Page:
During authentication, the password (or "passphrase" / "passcode") is the object used to verify the identity of a claimed party. Passwords are commonly alphanumeric character combinations like "I'mGl@dIT's_FRIdayy2daye!". Recently, cyber criminals have been seeing rapidly growing success by exploiting people that use weak passwords that can be easily guessed. Tokens, biometrics, secret handshakes, signs, spoken phrases, physical gestures, sounds and more have also been used as passwords replacements.
Password hygiene refers to the accepted practices that individuals and organizations should follow in order to create and maintain more secure passwords. As passwords are a key part in the accessibility and protection of sensitive information, following good password hygiene is incredibly important when dealing with banking accounts, data servers, tax documents, and much more.
Password rage is what happens after someone has too much password stress/password fatigue. The user will become stress and shout, swear, or cry in response to password difficulties. The amount of stress that can accumulate from constantly having problems with passwords can be very high since these passwords are the key to your digital life (bank, credit, communications, etc.).
A prevalent behavior problem wherein people will use the same password for different credentials. The problem with reusing the same password is that if one password is somehow compromised, the other credentials may be too easily compromised as well.
Password sharing (or "account sharing") occurs when a user gives their login credentials to someone else for the purposes of shared access under one account. Password sharing has several ramifications for different parties. The largest risk involved in sharing passwords is the obvious security risk of trusting the other person that now has access.
Password stress / password fatigue is caused by users having to memorize and type a large and growing number of username and password combinations. The problem is that good security means unique usernames and passwords that are both long and complex (high entropy). But the amount of stress involved in memorizing and typing these long passwords on a daily basis takes a strong toll on the users.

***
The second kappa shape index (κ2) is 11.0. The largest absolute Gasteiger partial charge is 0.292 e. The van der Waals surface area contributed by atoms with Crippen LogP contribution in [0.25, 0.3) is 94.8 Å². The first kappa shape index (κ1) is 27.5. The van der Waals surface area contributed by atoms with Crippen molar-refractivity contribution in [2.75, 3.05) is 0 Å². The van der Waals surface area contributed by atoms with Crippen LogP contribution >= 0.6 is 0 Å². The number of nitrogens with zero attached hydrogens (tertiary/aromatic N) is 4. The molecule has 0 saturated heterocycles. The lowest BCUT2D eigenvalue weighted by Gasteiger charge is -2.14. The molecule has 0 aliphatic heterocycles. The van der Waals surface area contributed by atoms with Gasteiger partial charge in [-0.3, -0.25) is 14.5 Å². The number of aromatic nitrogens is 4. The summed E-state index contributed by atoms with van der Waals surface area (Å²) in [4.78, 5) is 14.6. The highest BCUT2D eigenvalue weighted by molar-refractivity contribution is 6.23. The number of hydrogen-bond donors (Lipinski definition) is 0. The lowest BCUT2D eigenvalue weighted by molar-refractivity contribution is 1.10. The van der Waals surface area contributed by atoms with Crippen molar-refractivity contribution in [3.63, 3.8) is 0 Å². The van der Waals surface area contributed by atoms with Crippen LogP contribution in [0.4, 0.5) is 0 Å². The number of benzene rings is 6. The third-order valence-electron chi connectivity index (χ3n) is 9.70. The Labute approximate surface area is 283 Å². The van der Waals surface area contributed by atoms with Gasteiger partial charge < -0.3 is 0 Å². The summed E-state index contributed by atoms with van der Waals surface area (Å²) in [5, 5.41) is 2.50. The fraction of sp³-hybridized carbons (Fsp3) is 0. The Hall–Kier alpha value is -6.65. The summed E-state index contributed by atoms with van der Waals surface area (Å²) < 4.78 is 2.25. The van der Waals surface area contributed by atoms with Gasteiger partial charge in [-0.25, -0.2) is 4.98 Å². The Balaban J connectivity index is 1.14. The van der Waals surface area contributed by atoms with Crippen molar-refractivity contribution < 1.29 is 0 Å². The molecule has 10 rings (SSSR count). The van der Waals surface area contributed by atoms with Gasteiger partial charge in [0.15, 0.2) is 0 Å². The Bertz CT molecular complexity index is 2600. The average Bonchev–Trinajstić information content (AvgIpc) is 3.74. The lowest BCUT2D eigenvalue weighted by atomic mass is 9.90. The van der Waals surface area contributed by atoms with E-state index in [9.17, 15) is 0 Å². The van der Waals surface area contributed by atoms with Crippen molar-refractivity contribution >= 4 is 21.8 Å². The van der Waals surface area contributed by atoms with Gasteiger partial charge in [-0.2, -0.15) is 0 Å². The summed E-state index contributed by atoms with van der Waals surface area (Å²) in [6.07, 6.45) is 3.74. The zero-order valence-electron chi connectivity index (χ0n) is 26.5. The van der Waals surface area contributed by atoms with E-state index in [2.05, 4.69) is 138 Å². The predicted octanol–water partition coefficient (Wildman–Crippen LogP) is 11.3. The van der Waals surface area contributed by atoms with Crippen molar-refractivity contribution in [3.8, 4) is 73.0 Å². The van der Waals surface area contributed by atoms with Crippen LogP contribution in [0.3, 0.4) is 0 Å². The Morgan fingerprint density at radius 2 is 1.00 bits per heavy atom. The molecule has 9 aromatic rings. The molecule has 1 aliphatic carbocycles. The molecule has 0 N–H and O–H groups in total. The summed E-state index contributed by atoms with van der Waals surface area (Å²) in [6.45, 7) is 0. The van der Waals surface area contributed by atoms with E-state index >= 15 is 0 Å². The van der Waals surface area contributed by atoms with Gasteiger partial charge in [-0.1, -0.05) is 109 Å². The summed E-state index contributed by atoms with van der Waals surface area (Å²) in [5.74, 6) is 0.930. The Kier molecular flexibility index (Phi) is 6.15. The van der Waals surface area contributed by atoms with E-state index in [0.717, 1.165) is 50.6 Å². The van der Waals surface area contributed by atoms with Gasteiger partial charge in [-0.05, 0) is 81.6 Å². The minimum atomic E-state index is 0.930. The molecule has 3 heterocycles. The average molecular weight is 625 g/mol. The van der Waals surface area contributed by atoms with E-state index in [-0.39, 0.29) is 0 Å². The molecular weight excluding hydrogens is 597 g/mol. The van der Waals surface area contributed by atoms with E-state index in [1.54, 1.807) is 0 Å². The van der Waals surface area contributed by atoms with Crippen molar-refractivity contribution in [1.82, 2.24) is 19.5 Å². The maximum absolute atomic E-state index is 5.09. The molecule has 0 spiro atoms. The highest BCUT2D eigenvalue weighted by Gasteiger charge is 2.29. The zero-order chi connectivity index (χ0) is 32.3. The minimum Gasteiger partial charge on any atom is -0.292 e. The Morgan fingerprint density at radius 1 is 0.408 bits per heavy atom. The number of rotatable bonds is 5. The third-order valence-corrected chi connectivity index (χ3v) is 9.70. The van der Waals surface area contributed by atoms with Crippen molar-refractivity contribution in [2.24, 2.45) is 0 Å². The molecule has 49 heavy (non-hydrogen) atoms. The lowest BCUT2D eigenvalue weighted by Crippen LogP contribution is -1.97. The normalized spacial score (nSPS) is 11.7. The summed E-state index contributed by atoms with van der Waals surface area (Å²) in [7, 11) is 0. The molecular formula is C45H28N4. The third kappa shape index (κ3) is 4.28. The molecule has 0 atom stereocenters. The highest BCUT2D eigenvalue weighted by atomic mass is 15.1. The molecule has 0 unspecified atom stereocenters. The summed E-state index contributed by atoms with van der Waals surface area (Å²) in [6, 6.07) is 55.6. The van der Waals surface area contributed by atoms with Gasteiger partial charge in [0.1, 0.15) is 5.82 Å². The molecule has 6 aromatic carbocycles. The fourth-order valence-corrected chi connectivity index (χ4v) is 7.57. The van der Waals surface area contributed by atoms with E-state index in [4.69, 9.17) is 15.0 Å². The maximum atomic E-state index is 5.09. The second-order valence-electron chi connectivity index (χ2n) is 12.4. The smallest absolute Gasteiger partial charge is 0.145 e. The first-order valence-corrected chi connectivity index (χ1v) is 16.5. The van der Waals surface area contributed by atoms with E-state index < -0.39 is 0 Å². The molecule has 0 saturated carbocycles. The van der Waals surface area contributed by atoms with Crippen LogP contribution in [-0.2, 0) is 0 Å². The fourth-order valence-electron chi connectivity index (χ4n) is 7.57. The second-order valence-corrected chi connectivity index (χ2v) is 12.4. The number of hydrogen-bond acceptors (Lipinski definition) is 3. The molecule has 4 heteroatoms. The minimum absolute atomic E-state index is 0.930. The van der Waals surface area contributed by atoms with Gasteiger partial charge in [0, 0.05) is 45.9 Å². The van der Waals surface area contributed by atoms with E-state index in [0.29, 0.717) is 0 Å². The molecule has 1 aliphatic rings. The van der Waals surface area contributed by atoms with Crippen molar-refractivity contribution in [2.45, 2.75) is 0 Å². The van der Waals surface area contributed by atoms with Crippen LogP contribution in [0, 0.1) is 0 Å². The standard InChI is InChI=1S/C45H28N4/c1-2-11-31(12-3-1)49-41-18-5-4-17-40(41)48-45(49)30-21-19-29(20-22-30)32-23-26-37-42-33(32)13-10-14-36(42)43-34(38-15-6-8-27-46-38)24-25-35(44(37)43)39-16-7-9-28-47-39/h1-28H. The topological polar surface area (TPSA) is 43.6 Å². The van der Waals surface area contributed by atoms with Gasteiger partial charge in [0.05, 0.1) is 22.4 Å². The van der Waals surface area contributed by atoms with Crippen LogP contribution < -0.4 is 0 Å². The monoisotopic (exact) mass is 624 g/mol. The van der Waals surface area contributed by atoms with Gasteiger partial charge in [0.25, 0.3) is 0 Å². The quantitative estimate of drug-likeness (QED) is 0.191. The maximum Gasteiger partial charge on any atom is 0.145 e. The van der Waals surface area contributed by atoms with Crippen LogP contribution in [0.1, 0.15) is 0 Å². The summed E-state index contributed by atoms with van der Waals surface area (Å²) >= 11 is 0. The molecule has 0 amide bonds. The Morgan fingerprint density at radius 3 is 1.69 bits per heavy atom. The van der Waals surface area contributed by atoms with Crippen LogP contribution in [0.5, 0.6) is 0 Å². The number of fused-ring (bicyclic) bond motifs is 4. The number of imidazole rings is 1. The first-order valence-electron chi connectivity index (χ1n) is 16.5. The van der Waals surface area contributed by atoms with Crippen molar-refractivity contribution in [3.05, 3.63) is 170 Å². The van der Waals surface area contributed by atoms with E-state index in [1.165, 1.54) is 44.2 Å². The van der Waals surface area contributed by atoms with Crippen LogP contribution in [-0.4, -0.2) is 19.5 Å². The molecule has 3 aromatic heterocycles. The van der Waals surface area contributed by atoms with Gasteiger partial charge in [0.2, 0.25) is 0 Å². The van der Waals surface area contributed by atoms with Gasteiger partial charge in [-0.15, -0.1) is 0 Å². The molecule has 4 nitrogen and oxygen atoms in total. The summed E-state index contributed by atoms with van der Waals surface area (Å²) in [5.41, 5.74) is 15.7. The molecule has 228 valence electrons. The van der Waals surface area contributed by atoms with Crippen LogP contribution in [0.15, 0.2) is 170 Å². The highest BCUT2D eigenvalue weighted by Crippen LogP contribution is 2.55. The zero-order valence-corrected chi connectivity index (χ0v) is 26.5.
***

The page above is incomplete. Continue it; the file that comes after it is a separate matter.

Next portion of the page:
A password vault ("password manager" or "password wallet") is a digital tool that stores passwords so that users do not have to worry about remembering what their passwords are. Generally, a password vault is known more for securely storing passwords while a password manager is known for also offering additional management services.
Passwordless authentication is an authentication mechanism in which users log in to systems without typing a password. Instead, passwordless authentication usually takes the form of possession factor (something you have) or inherent factor (biometrics - something you are). Passwordless authentication is easier to manage for IT teams and easier to use for end users. Instead of managing thousands of passwords across hundreds of users, eliminate all those passwords instantly.
Passwordless MFA is an authentication mechanism that combines passwordless authentication and multi-factor authentication. Unlike traditional MFA, passwordless MFA requires users to log in to systems without typing a password, but also with one or more additional factors.
Penetration tests (also known as Pen Tests) are procedures that simulate a malicious actor's attacks on a system to identify potential vulnerabilities. Penetration tests can be performed on computer networks, software code, platforms, and physical devices.
A type of social engineering attack that attempts to acquire secret information such as login credentials, bank information, and other high-value data assets. Usually the perpetrator will ask potential victims to "confirm" their confidential information. IT managers must maintain a strong cyber security posture to prevent end users from falling victim to constant phishing attacks.
Piggybacking is a social engineering act that occurs when an unauthorized user follows an authorized user into a system with consent. In physical security, piggybacking mainly occurs at access control points. In digital security, piggybacking occurs when users give computer and website access to others.
The process of authenticating a person's identity through the validation of presence. Proximity authentication involves using either sensors to determine how close the a key (token or phone) is or an older example of motion detectors to catch a person's arrival.
Push Authentication is a form of Two-Factor Authentication (2FA) or Multi-Factor Authentication (MFA) where a user is required to respond to a push notification on a linked mobile device. This method provides greater security by requiring an additional form of identity verification aside from a typical username and password.
According to studies, over 30% of all support tickets are related to password resets/forgotten passwords.
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